The idea of taking a sabbatical is somewhat new in America, and most companies still don’t permit them. A 2017 research report by the Society For Human Resource Management showed that only 12% of companies surveyed offered an unpaid sabbatical program and 5% offered a paid sabbatical program. Compare this to Europe, where taking a sabbatical is far more common. In Sweden, employers are actually required to grant employees a leave of absence from their employment for up to 6 months to pursue entrepreneurial ideas! This prompts the question – why don’t more people take sabbaticals? For most, they are primarily concerned about the impact on their career, and having the financial means to afford losing the income that generally results from taking a sabbatical. While it can certainly be difficult to approach a current employer about taking a sabbatical (especially if the employer doesn’t offer a program, and even more so if it would jeopardize their current role), many people can instead plan to take a sabbatical when they are in between jobs. In fact, with the rise of the gig economy and the ‘Great Resignation’, people are changing jobs at higher rates than ever before, with 47.8 million Americans who voluntarily quit their jobs in 2021, up by 12 million compared to 2020. While the need to handle childcare during the pandemic likely factors into that figure, the rise of remote work is expanding employment options and providing more opportunities for people to change jobs at a higher frequency. Though even before the Great Resignation, people still changed jobs at a high pace. According to a 2021 study by the U.S. Bureau of Labor Statistics, the average baby boomer born between 1960 and 1964 held 12.4 different jobs from age 18 to 54! For advisors who know that clients are considering leaving their jobs in the future, perhaps they can begin by asking clients, “Have you ever considered taking a sabbatical before starting your next job?” Because these gaps in employment can serve clients with valuable opportunities to get a much-needed mental break, and even to fulfill some of their life goals that might not be possible while working for an employer.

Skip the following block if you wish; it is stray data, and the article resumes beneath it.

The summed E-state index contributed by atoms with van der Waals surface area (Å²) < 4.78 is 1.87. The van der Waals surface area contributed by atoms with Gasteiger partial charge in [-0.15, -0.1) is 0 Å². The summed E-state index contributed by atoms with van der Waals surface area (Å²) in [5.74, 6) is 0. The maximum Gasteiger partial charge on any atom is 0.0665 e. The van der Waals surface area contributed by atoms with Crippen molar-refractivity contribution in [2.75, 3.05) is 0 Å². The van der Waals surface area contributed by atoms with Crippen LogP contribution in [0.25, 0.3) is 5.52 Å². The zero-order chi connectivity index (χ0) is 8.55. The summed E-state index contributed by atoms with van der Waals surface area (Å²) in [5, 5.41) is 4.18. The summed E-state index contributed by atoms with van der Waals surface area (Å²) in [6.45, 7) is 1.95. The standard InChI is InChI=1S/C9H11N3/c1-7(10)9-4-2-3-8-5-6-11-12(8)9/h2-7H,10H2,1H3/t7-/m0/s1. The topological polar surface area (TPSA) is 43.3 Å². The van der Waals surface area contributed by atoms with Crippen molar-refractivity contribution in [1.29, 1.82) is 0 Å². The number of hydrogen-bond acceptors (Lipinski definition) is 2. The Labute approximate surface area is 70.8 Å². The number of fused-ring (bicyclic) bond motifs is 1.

A Sabbatical Is More Affordable Than Most People Think, And May Even Offer Tax Planning Opportunities Along The Way